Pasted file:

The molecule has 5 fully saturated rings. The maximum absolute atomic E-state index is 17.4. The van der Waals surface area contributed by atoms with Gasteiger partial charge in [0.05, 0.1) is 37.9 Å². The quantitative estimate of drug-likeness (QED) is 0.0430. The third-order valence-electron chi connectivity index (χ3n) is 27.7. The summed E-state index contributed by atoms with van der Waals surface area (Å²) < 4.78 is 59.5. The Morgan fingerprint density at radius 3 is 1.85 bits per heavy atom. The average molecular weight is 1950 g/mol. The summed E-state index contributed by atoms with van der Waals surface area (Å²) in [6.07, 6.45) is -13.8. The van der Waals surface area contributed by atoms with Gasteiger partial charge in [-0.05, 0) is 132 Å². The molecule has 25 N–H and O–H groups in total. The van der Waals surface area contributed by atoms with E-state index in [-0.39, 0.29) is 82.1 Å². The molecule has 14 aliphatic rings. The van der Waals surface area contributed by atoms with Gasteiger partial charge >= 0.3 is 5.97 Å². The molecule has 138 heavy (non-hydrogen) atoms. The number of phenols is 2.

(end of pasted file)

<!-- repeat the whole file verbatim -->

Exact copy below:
The molecule has 5 fully saturated rings. The maximum absolute atomic E-state index is 17.4. The van der Waals surface area contributed by atoms with Gasteiger partial charge in [0.05, 0.1) is 37.9 Å². The quantitative estimate of drug-likeness (QED) is 0.0430. The third-order valence-electron chi connectivity index (χ3n) is 27.7. The summed E-state index contributed by atoms with van der Waals surface area (Å²) < 4.78 is 59.5. The Morgan fingerprint density at radius 3 is 1.85 bits per heavy atom. The average molecular weight is 1950 g/mol. The summed E-state index contributed by atoms with van der Waals surface area (Å²) in [6.07, 6.45) is -13.8. The van der Waals surface area contributed by atoms with Gasteiger partial charge in [-0.05, 0) is 132 Å². The molecule has 25 N–H and O–H groups in total. The van der Waals surface area contributed by atoms with E-state index in [-0.39, 0.29) is 82.1 Å². The molecule has 14 aliphatic rings. The van der Waals surface area contributed by atoms with Gasteiger partial charge >= 0.3 is 5.97 Å². The molecule has 138 heavy (non-hydrogen) atoms. The number of phenols is 2.